Wrote for 15 minutes? Eat a piece of chocolate. Wrote for three hours? Book a massage.
Had no distractions? A dollar toward your book habit. The entire world tried to stop you and you wrote anyway? Netflix binge watch the next season of your favorite show.
6. Be Your Own Motivational Badass
We’ve all visualized ourselves signing copies of our NY Times Bestseller. So why not use visualization to create our own motivation? This works because your subconscious mind doesn’t distinguish between what you imagine and reality. (Remember how you woke up paralyzed and panting after your last nightmare?)
Identify how you want to feel while writing. (For me, it’s joy and excitement even when I’m killing off characters. Especially when I’m killing off characters.)
Visualize yourself writing in your current space and feel the emotional response. What physiological changes happen? (I picture myself laughing with devilish glee.) Write what you just visualized with details focused on how you felt. Recalling that scene and those feelings regularly will program your brain to elicit the same emotional responses when you do actually write.
7. Mooch Off Another Habit
This happens when you take a pre-existing habit (called a “trigger”) and attach a new habit to it. For instance, every time you sit down with your first cup of coffee, you work on writing. At some point (maybe not in 21 days), your brain will automatically associate drinking coffee with writing.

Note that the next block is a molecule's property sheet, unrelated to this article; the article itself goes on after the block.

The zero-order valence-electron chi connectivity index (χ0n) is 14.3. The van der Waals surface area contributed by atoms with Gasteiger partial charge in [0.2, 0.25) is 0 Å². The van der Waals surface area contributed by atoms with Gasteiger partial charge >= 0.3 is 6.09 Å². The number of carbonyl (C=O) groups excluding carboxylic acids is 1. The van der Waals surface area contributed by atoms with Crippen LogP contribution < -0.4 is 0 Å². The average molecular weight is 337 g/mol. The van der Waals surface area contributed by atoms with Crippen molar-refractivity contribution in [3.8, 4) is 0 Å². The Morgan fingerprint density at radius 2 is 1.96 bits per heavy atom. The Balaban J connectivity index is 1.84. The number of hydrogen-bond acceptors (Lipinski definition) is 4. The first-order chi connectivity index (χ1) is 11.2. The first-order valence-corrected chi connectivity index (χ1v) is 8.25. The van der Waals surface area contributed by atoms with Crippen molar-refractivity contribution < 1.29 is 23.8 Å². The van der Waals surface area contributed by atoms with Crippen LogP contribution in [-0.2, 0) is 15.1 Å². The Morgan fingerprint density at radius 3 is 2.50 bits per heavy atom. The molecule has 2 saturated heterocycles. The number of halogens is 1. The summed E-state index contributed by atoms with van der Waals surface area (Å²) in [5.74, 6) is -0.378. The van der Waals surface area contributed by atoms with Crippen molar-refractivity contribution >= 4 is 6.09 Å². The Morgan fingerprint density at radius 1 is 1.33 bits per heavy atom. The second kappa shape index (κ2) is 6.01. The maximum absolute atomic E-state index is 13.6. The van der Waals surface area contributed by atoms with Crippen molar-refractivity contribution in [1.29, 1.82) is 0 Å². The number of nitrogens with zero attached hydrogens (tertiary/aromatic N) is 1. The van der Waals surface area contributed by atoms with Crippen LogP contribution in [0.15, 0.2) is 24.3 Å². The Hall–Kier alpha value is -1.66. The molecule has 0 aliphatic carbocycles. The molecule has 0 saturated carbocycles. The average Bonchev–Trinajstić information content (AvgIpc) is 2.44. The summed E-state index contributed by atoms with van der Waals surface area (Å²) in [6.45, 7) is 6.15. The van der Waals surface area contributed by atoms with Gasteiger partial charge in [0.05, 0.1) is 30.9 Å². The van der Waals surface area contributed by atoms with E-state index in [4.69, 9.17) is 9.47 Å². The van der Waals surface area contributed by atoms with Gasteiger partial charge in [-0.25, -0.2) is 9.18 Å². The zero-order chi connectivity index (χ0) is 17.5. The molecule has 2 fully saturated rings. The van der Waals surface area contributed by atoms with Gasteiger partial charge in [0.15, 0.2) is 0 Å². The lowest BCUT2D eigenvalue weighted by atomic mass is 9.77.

Eventually the two habits merge into a ritual, and reaching for your coffee will automatically trigger you to write.
8. Create a Sacred Space
This can be a desk, a kitchen table, your bed, the couch, or even a seat on the subway. You don’t need a cozy office in the turret of a Victorian home to write. (Remember that visualization exercise? Where were you?)
Fill your space with things that stimulate your senses: a self-made mockup of your book cover, inspirational music, a cinnamon candle, a cup of coffee, your cat’s soft head (let’s face it, if you have a cat, it’s going to sit on your keyboard).
9. Read Voraciously
- What did you agree with or admire about the piece?
- What did you disagree with or wish had been done differently?
- What emotions did you experience?
- What emotions did you want to experience but didn’t?
- What drew you in? What pulled you out?
Record observations in your writer’s notebook.
10. Engage in Non-Writing Activities
Your brain needs breathing room to work on a solution in the background, the way it does when you’re sleeping. The more you regularly engage in non-writing activities, the more efficiently your brain can make this transition.
Anything that focuses your mind away from your writing problem will help. Chances are any of the things you did as a kid will work: dancing, running, kayaking, fishing, coloring, sewing, baking, painting, scrapbooking, model building, or daydreaming.
These 10 suggestions and your variations on them will lead you around resistance. You “just” have to invest in yourself and do the work.
C. L. Blacke is a writer of all things murder, mystery, and mayhem (with some asskicking on the side). She holds an MFA in Creative Writing with a concentration in YA Literature and has studied screenwriting through UCLA Extension. As a licensed secondary English education teacher, her passion is helping students learn to love reading and to express themselves through writing. You can follow her at www.clblacke.com and on Twitter @hollowvillage.